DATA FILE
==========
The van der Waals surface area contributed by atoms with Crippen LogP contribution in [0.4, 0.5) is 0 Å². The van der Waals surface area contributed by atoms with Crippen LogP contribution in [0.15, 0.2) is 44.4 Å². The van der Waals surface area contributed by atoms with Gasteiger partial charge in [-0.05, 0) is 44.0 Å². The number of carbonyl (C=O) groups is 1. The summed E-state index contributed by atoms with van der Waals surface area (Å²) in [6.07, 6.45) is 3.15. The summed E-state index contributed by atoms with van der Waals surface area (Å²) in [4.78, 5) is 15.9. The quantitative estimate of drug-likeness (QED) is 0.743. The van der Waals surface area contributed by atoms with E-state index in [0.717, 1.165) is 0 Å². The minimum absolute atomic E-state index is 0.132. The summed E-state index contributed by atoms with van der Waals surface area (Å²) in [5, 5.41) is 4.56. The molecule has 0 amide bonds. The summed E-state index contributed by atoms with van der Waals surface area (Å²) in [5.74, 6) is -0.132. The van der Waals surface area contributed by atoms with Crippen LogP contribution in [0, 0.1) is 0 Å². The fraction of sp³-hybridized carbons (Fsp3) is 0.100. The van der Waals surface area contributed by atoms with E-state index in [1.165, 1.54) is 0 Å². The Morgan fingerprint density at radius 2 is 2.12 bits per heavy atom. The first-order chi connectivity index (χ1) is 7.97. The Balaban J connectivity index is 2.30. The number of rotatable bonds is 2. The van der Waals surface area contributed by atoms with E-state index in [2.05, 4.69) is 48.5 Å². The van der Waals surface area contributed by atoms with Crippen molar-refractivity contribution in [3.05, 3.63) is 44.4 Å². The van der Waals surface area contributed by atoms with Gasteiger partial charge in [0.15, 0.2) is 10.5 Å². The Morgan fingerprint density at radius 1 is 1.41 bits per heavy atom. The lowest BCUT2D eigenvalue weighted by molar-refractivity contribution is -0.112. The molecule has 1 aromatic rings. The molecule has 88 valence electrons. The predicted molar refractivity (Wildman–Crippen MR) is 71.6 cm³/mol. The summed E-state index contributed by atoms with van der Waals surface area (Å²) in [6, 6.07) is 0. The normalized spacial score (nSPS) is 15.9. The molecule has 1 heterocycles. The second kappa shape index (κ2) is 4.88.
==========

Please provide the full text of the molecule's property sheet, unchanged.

The van der Waals surface area contributed by atoms with Crippen LogP contribution in [0.4, 0.5) is 0 Å². The van der Waals surface area contributed by atoms with Crippen LogP contribution in [0.15, 0.2) is 44.4 Å². The van der Waals surface area contributed by atoms with Gasteiger partial charge in [-0.05, 0) is 44.0 Å². The number of carbonyl (C=O) groups is 1. The summed E-state index contributed by atoms with van der Waals surface area (Å²) in [6.07, 6.45) is 3.15. The summed E-state index contributed by atoms with van der Waals surface area (Å²) in [4.78, 5) is 15.9. The quantitative estimate of drug-likeness (QED) is 0.743. The van der Waals surface area contributed by atoms with E-state index in [0.717, 1.165) is 0 Å². The minimum absolute atomic E-state index is 0.132. The summed E-state index contributed by atoms with van der Waals surface area (Å²) in [5, 5.41) is 4.56. The molecule has 0 amide bonds. The summed E-state index contributed by atoms with van der Waals surface area (Å²) in [5.74, 6) is -0.132. The van der Waals surface area contributed by atoms with Crippen LogP contribution in [0, 0.1) is 0 Å². The fraction of sp³-hybridized carbons (Fsp3) is 0.100. The van der Waals surface area contributed by atoms with E-state index in [1.165, 1.54) is 0 Å². The Morgan fingerprint density at radius 2 is 2.12 bits per heavy atom. The first-order chi connectivity index (χ1) is 7.97. The Balaban J connectivity index is 2.30. The number of rotatable bonds is 2. The van der Waals surface area contributed by atoms with E-state index in [2.05, 4.69) is 48.5 Å². The van der Waals surface area contributed by atoms with Crippen molar-refractivity contribution in [3.05, 3.63) is 44.4 Å². The van der Waals surface area contributed by atoms with Gasteiger partial charge in [0.15, 0.2) is 10.5 Å². The Morgan fingerprint density at radius 1 is 1.41 bits per heavy atom. The lowest BCUT2D eigenvalue weighted by molar-refractivity contribution is -0.112. The molecule has 1 aromatic rings. The molecule has 88 valence electrons. The predicted molar refractivity (Wildman–Crippen MR) is 71.6 cm³/mol. The summed E-state index contributed by atoms with van der Waals surface area (Å²) in [6, 6.07) is 0. The normalized spacial score (nSPS) is 15.9. The molecule has 1 heterocycles. The second kappa shape index (κ2) is 4.88.